Original Link: http://www.anandtech.com/show/7098/haswell-and-gk110-in-the-wild-digitalstorm-virtue-system-review



Introducing the DigitalStorm Virtue

One of the biggest benefits of doing system reviews from boutiques like DigitalStorm is the chance to see what talented builders do with brand new hardware once it's released into the wild. Single consumers/enthusiasts get used to and understand the range of performance typically available in overclocking retail kit, but boutiques have to contend with overall performance potential of a range of products on a larger scale. Whether or not you get a decent overclock on your i7-4770K isn't a huge deal; you bought the chip, you're good to go. But for a boutique it becomes a more serious issue, defining their advertising and ultimately helping us all paint a fairly broad picture of what we can expect or at least hope for from new kit.

If you're like me, you were probably incredibly underwhelmed by initial reviews of Haswell. Ivy Bridge proved to be a decent overclocker, but Intel's miserly switch from fluxless solder to thermal paste as a thermal interface material in their chip packaging put a hard limit on what we could really do with it, and they're continuing that aggavating trend with Haswell. One of the most frustrating results is a flattening of the overclocked performance curve from Sandy Bridge to Ivy Bridge, and thankfully we can at least test and see today if Haswell does anything to change things.

With the recent refresh of our benchmarking suite (I carry over notebook benchmarking to the desktop and then add a surround test), I realized we had a perfect opportunity to test just how much progress we've made from one generation to the next. One of the perks of working in the industry is access to high end kit; my personal desktop workstation isn't just fun to have, it also serves as an extremely useful reference platform that I can now pit DigitalStorm's attractive new micro-ATX mid-tower, the Virtue, against.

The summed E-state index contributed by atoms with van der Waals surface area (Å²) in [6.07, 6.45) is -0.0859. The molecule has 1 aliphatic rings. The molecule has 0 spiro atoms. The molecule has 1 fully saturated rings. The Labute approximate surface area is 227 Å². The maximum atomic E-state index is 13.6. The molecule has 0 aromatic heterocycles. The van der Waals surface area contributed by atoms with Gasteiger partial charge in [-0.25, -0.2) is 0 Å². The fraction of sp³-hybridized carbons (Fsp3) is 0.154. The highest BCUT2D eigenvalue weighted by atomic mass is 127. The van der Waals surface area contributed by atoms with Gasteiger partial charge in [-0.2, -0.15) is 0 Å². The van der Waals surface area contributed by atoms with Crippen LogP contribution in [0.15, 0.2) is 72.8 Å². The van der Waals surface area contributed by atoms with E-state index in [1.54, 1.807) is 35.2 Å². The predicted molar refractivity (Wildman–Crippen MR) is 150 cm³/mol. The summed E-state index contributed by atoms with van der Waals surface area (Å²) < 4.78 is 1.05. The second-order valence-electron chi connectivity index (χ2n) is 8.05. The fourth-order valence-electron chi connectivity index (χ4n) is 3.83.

DigitalStorm Virtue Specifications
Chassis Corsair Obsidian 350D
Processor Intel Core i7-4770K
(4x3.5GHz, Turbo to 3.9GHz, Overclocked to 4.4GHz, 22nm, 8MB L3, 84W)
Motherboard ASUS Gryphon Z87
Memory 2x8GB A-Data DDR3-1600 (maximum 4x8GB)
Graphics eVGA NVIDIA GeForce GTX 780 3GB GDDR5
(2304 CUDA Cores, 862MHz/901MHz/6GHz core/boost/RAM, 384-bit memory bus)
Hard Drive(s) Corsair Neutron GTX 120GB SATA 6Gbps SSD

Western Digital Caviar Black 1TB SATA 6Gbps SSD
Optical Drive(s) ASUS BC-12B1ST BD-ROM/DVD+-RW
Power Supply Corsair HX1050 80 Plus Silver PSU
Networking Intel I217-V Gigabit Ethernet
Audio Realtek ALC892
Speaker, line-in, mic, and surround jacks
Front Side Power button
Reset button
2x USB 3.0
Mic and headphone jacks
Optical drive
Top Side -
Back Side 4x USB 2.0
DVI
HDMI
Optical out
4x USB 3.0
Gigabit ethernet
Mic, line-in, headphone, and surround jacks
2x DVI (GTX 780)